The High School Student News Site of The American School in London

The Standard

The High School Student News Site of The American School in London

The Standard

Check out our latest issue

‘Grand Army’ reflects modern issues

Image used with permission from Netflix
“Grand Army” realistically portrays the lives of five different high school students. It has done an excellent job of shining a light on topics that are relevant to teenagers living in this day and age.

I wasn’t expecting much when I first clicked on one of Netflix’s newest teen dramas “Grand Army.” However, after finishing the series, I can whole-heartedly say that it is a refreshing, realistic depiction of teenage life in this day and age. 

The show follows the lives of five very different teenagers, all of whom attend Grand Army High School in New York City. The show explores themes relating to racism, sexual assault, poverty and identity through these teenagers’ lives. 

The show begins with an immediate wave of drama and emotion: a terrorist attack right outside of Grand Army High School. This attack, despite not directly harming any of the students, serves as a catalyst for many of the following events that end up affecting the main characters. 

While all of the students are crammed in the stairwells as their school goes into lockdown after the initial explosion, two boys, Jayson and Owen, steal their friend Dom’s wallet as a joke. By accident, the two boys end up losing the wallet after throwing it down the stairs, resulting in both of them receiving severe punishments, presumably because both of them are Black. 

The loss of the wallet impacts its owner as she had needed the money to support her family, who are constantly struggling to make ends meet. The show explores Dom’s life as a student and friend, but also as a young person who is faced with tough decisions, and the ways in which those facets of her life collide. 

Dom’s struggle is very real and is one faced by many young people across the world. However, despite the fact that her financial situation greatly impacts her life, the show depicts Dom as more than a token poor or Black character.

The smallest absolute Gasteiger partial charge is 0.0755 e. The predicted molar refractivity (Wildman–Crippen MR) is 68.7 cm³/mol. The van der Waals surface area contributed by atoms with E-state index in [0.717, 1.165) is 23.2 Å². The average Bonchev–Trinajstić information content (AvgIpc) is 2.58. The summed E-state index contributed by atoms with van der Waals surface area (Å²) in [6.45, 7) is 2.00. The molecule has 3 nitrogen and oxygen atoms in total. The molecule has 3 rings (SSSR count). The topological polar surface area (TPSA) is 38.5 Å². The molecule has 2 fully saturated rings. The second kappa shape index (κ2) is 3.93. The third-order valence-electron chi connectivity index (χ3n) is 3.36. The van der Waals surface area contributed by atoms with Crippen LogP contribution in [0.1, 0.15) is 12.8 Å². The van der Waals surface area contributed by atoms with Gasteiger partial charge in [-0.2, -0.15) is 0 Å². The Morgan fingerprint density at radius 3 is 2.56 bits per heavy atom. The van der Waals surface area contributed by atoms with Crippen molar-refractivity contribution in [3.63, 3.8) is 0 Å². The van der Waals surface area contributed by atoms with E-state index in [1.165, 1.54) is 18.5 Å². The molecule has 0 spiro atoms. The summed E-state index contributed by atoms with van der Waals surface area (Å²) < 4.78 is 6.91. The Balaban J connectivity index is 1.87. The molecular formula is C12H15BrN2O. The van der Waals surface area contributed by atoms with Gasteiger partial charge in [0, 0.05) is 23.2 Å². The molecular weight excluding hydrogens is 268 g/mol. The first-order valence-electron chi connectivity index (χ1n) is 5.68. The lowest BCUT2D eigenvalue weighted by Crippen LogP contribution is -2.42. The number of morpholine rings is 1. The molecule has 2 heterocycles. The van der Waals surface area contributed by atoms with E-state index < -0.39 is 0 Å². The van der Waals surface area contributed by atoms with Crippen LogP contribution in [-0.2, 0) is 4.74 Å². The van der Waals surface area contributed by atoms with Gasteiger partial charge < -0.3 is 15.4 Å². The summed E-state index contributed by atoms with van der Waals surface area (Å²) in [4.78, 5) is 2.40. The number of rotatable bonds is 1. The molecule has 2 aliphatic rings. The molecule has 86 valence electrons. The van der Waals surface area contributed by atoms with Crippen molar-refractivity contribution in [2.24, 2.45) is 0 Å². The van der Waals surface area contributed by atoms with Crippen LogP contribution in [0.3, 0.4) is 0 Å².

Aside from her responsibilities to her family, the show explores the much less dramatic sides of her life. One of these aspects is her relationship with one of the school’s basketball players John Ellis as well as her journey as an aspiring psychologist. 

I appreciated the fact that “Grand Army” was able to focus on the more light-hearted aspects of high school, such as crushes, romance and popularity, while still instilling a certain and almost painful level of reality throughout the season. 

This perfect blend of innocence and reality is best seen through the life of Leila Kwan Zimmer, a high school freshman who was adopted from China by white Jewish parents. Leila is shown to be at a turning point in her life, where she struggles to understand where exactly she fits in, whether that be racially, sexually, religiously or in terms of popularity. 

In Leila’s storyline, the show incorporates plot lines that are often seen in shows targeted at younger audiences, such as signing up for the school play and having fights with her best friend over issues related to popularity. However, Leila is not just a Disney Channel character cut-out; in an attempt to become more popular she hooks up with upperclassmen, while also undergoing an identity crisis which leaves her feeling lost and alone for much of the season.